Evaluation of sperm samples from infertile men by flow cytometry

M. Wald*, L. M. Lewin, Y. Soffer, Y. Oschri, L. Shochat, M. Vigodner, R. Golan

*Corresponding author for this work

Research output: Contribution to journalArticlepeer-review

4 Scopus citations


Introduction: Human spermatogenesis begins at adolescence and continues throughout life. This process includes morphologic, cytologic and biological changes, leading to the formation of mature spermatozoa. Male infertility may be caused by several reasons, including oligozoospermia at variable degrees and complete absence of mature spermatozoa. Routine spermatogram, measuring sperm counts, motility and morphology, might not provide complete information in the evaluation of these cases. This study is aimed to evaluate the possible use of flow cytometry in the identification of different sperm cell populations in sperm samples obtained from infertile men, and in determining the different cell types in various groups of infertile men. Materials and methods: Sperm samples from normal and infertile men (the latter were azoospermic or oligoteratozoospermic - OTA) underwent flow cytometry analysis, after preparation with TNE buffer and staining with Propidium Iodide. The separation of germinal cells into different populations, according to their DNA content and chromatin condensation, was evaluated. The WINMDI (http://facs.-scripps.edu, J. Trotter) software was used for data analysis. Results: Flow cytometric analysis enabled identification of several cell populations in sperm samples, including haploid, diploid and tetraploid cells. Certain cellular distribution patterns were observed in sperm samples from infertile men: mature haploid cells, diploid cells, domination of tetraploid or non-mature haploid cells, and combination of these patterns. These patterns appeared in a statistically different manner among fertile and infertile men; the median value of mature haploid cells was higher in normal men (91%, compared to 85% in the OTA group and 0% in the azoospermic men), while the median value of diploid and tetraploid cells was higher in azoospermic men (72% and 8.5% respectively, compared to only 1% and 0% in normal men). Conclusions: These findings suggest that flow cytometry of sperm samples may serve as a non-invasive tool for investigations of male infertility and for identification of appropriate candidates for interventional treatment.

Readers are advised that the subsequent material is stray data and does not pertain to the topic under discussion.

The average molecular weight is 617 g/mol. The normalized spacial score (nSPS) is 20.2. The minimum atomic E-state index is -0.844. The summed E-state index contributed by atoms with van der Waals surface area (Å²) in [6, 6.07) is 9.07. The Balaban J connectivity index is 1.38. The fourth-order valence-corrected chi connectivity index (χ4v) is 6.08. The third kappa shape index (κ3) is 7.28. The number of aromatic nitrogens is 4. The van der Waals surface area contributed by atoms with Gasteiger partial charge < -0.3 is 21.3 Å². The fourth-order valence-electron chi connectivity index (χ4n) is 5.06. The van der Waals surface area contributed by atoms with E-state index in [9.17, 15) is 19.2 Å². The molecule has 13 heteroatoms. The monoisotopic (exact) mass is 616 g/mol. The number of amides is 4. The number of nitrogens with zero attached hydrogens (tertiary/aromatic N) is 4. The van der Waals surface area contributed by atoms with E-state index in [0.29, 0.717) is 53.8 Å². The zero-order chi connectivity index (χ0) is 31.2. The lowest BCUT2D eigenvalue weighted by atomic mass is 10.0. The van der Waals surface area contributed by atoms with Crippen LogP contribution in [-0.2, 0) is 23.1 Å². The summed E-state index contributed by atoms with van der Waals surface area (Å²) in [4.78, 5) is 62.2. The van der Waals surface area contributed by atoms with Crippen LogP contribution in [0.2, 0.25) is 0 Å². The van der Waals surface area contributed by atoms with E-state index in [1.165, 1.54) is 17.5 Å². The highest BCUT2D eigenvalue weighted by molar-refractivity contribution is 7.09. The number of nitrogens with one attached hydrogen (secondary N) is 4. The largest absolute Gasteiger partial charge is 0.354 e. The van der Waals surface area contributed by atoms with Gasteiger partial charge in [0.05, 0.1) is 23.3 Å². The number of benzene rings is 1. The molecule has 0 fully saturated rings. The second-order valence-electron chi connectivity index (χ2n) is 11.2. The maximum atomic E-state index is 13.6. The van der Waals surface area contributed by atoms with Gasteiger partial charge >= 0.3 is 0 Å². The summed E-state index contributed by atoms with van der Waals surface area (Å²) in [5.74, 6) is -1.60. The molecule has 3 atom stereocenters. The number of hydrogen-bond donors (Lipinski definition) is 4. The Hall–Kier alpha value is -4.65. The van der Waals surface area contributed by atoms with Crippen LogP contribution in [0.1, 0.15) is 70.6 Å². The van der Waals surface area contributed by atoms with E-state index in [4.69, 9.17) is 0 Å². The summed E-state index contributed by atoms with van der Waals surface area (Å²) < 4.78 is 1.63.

Original languageEnglish
Pages (from-to)22-25+86
Issue number1
StatePublished - Jan 2004


  • Azoospermia
  • Flow cytometry
  • Male inbertility
  • Spermatogemesis


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